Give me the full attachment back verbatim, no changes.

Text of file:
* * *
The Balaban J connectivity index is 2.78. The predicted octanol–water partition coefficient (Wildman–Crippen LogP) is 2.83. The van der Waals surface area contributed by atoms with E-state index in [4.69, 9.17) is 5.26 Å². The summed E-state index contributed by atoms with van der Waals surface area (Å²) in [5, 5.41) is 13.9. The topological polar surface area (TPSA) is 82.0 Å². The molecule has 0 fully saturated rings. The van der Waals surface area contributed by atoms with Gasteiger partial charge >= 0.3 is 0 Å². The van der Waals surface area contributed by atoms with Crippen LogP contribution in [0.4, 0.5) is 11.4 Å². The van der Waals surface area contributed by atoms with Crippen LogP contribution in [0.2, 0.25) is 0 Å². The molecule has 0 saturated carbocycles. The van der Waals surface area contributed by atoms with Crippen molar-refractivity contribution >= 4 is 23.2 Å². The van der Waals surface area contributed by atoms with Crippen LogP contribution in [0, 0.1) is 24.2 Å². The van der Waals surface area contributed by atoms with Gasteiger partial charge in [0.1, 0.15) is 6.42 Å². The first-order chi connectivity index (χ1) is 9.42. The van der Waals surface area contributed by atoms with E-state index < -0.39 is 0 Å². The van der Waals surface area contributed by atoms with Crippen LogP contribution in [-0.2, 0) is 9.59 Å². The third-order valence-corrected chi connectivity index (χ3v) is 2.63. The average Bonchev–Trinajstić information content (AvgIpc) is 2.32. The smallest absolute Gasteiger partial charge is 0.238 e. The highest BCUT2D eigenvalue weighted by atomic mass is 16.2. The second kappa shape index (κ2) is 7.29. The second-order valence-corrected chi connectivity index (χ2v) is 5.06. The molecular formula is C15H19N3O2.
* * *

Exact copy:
The Balaban J connectivity index is 2.78. The predicted octanol–water partition coefficient (Wildman–Crippen LogP) is 2.83. The van der Waals surface area contributed by atoms with E-state index in [4.69, 9.17) is 5.26 Å². The summed E-state index contributed by atoms with van der Waals surface area (Å²) in [5, 5.41) is 13.9. The topological polar surface area (TPSA) is 82.0 Å². The molecule has 0 fully saturated rings. The van der Waals surface area contributed by atoms with Gasteiger partial charge >= 0.3 is 0 Å². The van der Waals surface area contributed by atoms with Crippen LogP contribution in [0.4, 0.5) is 11.4 Å². The van der Waals surface area contributed by atoms with Crippen LogP contribution in [0.2, 0.25) is 0 Å². The molecule has 0 saturated carbocycles. The van der Waals surface area contributed by atoms with Crippen molar-refractivity contribution >= 4 is 23.2 Å². The van der Waals surface area contributed by atoms with Crippen LogP contribution in [0, 0.1) is 24.2 Å². The van der Waals surface area contributed by atoms with Gasteiger partial charge in [0.1, 0.15) is 6.42 Å². The first-order chi connectivity index (χ1) is 9.42. The van der Waals surface area contributed by atoms with E-state index < -0.39 is 0 Å². The van der Waals surface area contributed by atoms with Crippen LogP contribution in [-0.2, 0) is 9.59 Å². The third-order valence-corrected chi connectivity index (χ3v) is 2.63. The average Bonchev–Trinajstić information content (AvgIpc) is 2.32. The smallest absolute Gasteiger partial charge is 0.238 e. The highest BCUT2D eigenvalue weighted by atomic mass is 16.2. The second kappa shape index (κ2) is 7.29. The second-order valence-corrected chi connectivity index (χ2v) is 5.06. The molecular formula is C15H19N3O2.